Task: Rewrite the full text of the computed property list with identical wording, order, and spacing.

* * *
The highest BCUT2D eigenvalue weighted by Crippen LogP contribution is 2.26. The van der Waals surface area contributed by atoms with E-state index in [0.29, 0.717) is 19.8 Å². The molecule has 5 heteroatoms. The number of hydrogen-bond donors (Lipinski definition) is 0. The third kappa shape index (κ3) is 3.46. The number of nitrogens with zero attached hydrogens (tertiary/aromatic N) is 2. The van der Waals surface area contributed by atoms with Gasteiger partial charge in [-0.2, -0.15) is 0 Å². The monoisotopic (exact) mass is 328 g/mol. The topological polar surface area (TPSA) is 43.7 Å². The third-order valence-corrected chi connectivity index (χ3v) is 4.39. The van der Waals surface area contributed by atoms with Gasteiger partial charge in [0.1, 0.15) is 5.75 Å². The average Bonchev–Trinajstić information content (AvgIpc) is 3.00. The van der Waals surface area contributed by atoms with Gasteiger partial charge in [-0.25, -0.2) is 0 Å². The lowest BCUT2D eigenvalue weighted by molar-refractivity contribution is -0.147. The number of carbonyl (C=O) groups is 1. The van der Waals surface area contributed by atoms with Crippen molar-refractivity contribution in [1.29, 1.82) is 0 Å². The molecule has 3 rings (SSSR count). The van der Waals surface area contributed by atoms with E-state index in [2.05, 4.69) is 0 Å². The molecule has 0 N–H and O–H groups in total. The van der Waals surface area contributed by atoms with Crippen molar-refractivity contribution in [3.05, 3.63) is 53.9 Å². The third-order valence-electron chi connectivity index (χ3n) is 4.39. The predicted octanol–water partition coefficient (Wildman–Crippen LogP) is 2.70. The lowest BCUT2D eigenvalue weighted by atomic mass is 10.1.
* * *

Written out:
The highest BCUT2D eigenvalue weighted by Crippen LogP contribution is 2.26. The van der Waals surface area contributed by atoms with E-state index in [0.29, 0.717) is 19.8 Å². The molecule has 5 heteroatoms. The number of hydrogen-bond donors (Lipinski definition) is 0. The third kappa shape index (κ3) is 3.46. The number of nitrogens with zero attached hydrogens (tertiary/aromatic N) is 2. The van der Waals surface area contributed by atoms with Gasteiger partial charge in [-0.2, -0.15) is 0 Å². The monoisotopic (exact) mass is 328 g/mol. The topological polar surface area (TPSA) is 43.7 Å². The third-order valence-corrected chi connectivity index (χ3v) is 4.39. The van der Waals surface area contributed by atoms with Gasteiger partial charge in [0.1, 0.15) is 5.75 Å². The average Bonchev–Trinajstić information content (AvgIpc) is 3.00. The van der Waals surface area contributed by atoms with Gasteiger partial charge in [-0.25, -0.2) is 0 Å². The lowest BCUT2D eigenvalue weighted by molar-refractivity contribution is -0.147. The number of carbonyl (C=O) groups is 1. The van der Waals surface area contributed by atoms with Crippen molar-refractivity contribution in [1.29, 1.82) is 0 Å². The molecule has 3 rings (SSSR count). The van der Waals surface area contributed by atoms with E-state index in [2.05, 4.69) is 0 Å². The molecule has 0 N–H and O–H groups in total. The van der Waals surface area contributed by atoms with Crippen molar-refractivity contribution in [3.05, 3.63) is 53.9 Å². The third-order valence-electron chi connectivity index (χ3n) is 4.39. The predicted octanol–water partition coefficient (Wildman–Crippen LogP) is 2.70. The lowest BCUT2D eigenvalue weighted by atomic mass is 10.1.